The Ancient Library

Scanned text contains errors.

On this page: Trublion – Trutin a – Tuba



when they were taken out of the water, or to dis­pel the froth from its surface. (Non. Marcell. p. 19, ed. Merceri.) The ladle here drawn was found in the kitchen of " the house of Pansa," at Pompeii.

The trulla vinaria (Varro, L, L. v. 11*8, ed. Muller) seems to have been a species of colander [colum], used as a wine-strainer. (Cic. Verr. iv. 27 ; Hor. Sat. ii. 3. 144.) Though generally applied to these domestic and culinary purposes (Eupolis, p. 174, ed. Runkel) the trulla was found to be convenient for putting bees into a hive. (Col. de Re Rust. ix. 12.) It was also commonly used to plaster walls (Pallad. de Re Rust. \. 13, 15), and thus gave rise to the verb trullissare. [paries.]

Fellows (Exc. in Asia Minor, p. 153) explains the Eastern method of using a kind of colander in washing the hands. It is placed as a cover upon the jar [olla], which receives the dirty water. This may therefore be the tndleum, which the ancients used, together with the basin and ewer, to wash their hands. (Non. Marcell. p. 547, ed. Merceri.) [J. Y.]

TRUBLION. [cotyla.]

TRUTIN A (rpvrdvrj), a general term including both libra, a balance, and statera, a steelyard. (Non. Marc. p. 180.) Payments were originally made by weighing, not by counting. Hence a balance (trutinci) was preserved in the temple of Saturn at Rome. (Varro, L. L. v. 183, ed. Muller.) The balance was much more ancient than the steel­yard, which according to Isidore of Seville (Orig. xvi. 24) was invented in Campania, and therefore called by way of distinction Trutina Campana. Consistently with this remark, steelyards have been found in great numbers among the ruins of Herculaneum and Pompeii. The construction of some of them is more elaborate and complicated than that of modern steelyards, and they are in some cases much ornamented. The annexed wood­cut represents a remarkably beautiful statera which is preserved in the Museum of the Capitol at Rome. Its support is the trunk of a tree, round which a serpent is entwined. The equipoise is a head of


Minerva. Three other weights lie on the base of the stand, designed to be hung upon the hook when occasion required. (Mus. Capit. vol. ii. p. 213.)

Vitruvius (x. 3. s. 8. § 4) explains the principle of the steelyard, and mentions the following con­ stituent parts of it: the scale (lancida) depending from the head (caput), near which is the point of revolution (centrum] and the handle (ansa). On the other side of the centre from the scale is the beam, (scapus) with the weight or equipoise (aequi- pondiuin), which is made to move along the points (perpuncta) expressing the weights of the different objects that are put into the scale. [J. Y.]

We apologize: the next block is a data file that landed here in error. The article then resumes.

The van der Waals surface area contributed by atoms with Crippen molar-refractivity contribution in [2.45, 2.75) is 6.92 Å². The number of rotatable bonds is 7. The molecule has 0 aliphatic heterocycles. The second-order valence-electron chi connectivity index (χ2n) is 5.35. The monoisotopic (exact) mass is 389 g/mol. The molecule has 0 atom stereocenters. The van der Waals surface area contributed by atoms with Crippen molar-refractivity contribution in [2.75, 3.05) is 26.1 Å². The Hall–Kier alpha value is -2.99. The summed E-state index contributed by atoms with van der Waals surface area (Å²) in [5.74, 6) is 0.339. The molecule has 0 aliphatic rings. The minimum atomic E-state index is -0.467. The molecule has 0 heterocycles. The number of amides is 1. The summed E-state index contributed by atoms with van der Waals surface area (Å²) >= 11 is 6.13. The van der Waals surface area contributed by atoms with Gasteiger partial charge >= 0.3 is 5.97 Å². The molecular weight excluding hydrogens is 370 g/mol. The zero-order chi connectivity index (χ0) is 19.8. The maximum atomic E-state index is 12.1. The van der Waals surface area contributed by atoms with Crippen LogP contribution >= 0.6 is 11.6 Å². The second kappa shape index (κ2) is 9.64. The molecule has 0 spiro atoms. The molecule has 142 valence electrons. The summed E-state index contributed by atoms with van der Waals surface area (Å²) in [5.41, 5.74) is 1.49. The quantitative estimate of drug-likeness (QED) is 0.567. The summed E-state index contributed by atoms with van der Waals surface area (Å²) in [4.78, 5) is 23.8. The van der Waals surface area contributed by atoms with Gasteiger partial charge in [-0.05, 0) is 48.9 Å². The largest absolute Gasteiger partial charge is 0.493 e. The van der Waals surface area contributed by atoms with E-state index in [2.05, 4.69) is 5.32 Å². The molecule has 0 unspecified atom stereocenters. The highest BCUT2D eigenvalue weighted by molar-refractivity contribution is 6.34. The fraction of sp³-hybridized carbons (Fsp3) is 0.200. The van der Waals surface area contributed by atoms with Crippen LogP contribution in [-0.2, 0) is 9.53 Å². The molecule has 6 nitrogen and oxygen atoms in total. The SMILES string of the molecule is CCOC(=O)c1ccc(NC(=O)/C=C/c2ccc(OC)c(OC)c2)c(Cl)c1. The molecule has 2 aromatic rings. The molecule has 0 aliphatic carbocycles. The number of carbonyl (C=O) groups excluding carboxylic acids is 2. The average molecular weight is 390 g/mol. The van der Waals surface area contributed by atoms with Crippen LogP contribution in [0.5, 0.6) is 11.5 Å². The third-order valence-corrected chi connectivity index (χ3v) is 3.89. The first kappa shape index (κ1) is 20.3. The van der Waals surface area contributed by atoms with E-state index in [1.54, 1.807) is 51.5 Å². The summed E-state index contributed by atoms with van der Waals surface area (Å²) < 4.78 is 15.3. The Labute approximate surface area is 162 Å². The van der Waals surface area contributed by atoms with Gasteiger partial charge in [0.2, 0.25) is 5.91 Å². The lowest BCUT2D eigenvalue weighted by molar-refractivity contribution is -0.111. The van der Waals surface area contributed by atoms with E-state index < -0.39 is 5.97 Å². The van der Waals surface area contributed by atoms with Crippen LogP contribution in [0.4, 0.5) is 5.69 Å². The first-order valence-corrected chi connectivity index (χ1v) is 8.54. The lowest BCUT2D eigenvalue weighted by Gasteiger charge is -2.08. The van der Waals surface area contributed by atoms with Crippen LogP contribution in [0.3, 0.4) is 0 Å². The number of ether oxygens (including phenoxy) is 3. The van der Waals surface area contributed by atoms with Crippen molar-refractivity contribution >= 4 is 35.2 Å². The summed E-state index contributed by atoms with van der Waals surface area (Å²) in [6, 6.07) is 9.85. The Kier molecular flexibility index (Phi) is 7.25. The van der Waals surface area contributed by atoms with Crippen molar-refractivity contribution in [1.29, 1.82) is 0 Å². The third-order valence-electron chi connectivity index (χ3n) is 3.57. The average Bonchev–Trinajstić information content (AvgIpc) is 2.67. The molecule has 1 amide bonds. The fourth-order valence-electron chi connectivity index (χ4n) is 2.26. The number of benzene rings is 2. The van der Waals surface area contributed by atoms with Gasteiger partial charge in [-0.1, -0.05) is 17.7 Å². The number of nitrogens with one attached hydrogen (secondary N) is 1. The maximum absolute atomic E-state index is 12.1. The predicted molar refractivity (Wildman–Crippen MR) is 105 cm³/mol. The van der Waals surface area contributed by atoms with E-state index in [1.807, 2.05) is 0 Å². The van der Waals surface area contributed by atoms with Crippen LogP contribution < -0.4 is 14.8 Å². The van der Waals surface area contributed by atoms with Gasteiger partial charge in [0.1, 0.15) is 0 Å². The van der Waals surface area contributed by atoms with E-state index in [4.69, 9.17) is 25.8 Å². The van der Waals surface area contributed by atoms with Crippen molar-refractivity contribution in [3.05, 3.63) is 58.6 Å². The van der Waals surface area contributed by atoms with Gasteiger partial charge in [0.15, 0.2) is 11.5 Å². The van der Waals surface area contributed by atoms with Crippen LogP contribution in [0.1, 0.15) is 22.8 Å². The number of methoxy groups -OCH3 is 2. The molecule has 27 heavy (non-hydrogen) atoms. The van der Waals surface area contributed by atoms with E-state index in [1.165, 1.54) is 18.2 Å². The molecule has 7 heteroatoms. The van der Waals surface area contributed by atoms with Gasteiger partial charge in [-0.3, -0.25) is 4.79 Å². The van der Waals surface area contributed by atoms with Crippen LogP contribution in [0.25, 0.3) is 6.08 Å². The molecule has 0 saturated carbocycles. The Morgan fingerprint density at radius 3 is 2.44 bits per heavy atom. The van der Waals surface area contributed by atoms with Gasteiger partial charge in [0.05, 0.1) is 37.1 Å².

TUBA (o-c*A7ri7£), a bronze trumpet, distin­guished from the cormt by being straight while the latter was curved: thus Ovid (Met. i. 98)

K Non tuba directi non aeris cornua flexL"

(Compare Vegetius, iii. 5.) Facciolati in his Lexi­con (s. v. Tuba) is mistaken in supposing that Aulus Gellius (v. 8) and Macrobius (Sat. vi, 8), who copies him, intend to affirm that the tuba was crooked. The words of the former do not mean that both the lituus and the tuba were crooked, but that both that kind of trumpet which was called a lituus and also the staff of the augur were crooked, and that it was doubtful which of the two had lent its name to the other. [lituus']

The tuba was employed in war for signals of every description (Tacit. Hist. ii. 29 ; Caesar, B. C, iii. 46 ; Hirt. B. G. viii. 20 ; Liv. xxxix. 27), at the games and public festivals (Juv. vi. 249, x. 214 ; Virg. Aen. v. 113 ; Ovid, Fast. i. 716), also at the last rites to the dead (Iiinc tuba, candelae, Pers. iii. 103; Virg. Aen. xi. 191 ; Ovid. Heroid. xii. 140, Amor. ii. 6. 6), and Aulus Gellius (xx. 2) tells us from Atteius Capito that those who sounded the trumpet at funerals were termed siticines, and used an instrument of a peculiar form. The tones of the tuba are represented as of a harsh and fear-inspiring character (fractos sonitus tuba-rum, Virg. Georg. iv. 72 ; tcrrlbilem sonitum aero canoro, Aen. ix. 503), which Ennius (Serv. ad Virg. Aen. ix. 503,; Priscian viii. .18. 103, ed, Krehl) endeavoured to imitate in the line

" At tuba terribili sonitu taratantara dixit."

The invention of the tuba is usually ascribed by ancient writers to the Etruscans (Athenaeus, iv. c. 82 ; Pollux, iv. 85, 87 ; Diodor. v. 40 ; Serv. ad V-irg. Aen. viii. 516 ; Clem. Alex. Strom. i. p. 306), and the epithet Mio-Too-aXiriyicTai (i.e. robber-trumpeters, Photius and Hesych. s. v. and Pollux, L c.} would seem to indicate that they had made it famous by their piracies. It has been remarked that Homer never introduces the traATriyl in his narrative but in comparisons only (II. xviii. 219, xxi. 388 ; Eustath. and Schol.), which leads us to infer that although known in his time it had been^but recently introduced into Greece, and it is certain that notwithstanding its eminently martial character, it was not until a late period used in the armies of the leading states. By the tragedians its Tuscan origin was fully recognized : Athena in Aes­chylus orders the deep-toned piercing Tyrrhenian trumpet to sound (Eumen. 567), Ulysses in Sopho­cles (Aj. 17) declares that the accents of his beloved goddess fell upon his ears like the tones of the brazen-mouthed Tyrrhenian bell (KcaSwos, i. e. the bell-shaped aperture of the trumpet), and similar epithets are applied by Euripides (Phoeniss. 1376

About | First | English Index | Classified Index | Latin Index | Greek Index



page #  
Search this site
All non-public domain material, including introductions, markup, and OCR © 2005 Tim Spalding.
Ancient Library was developed and hosted by Tim Spalding of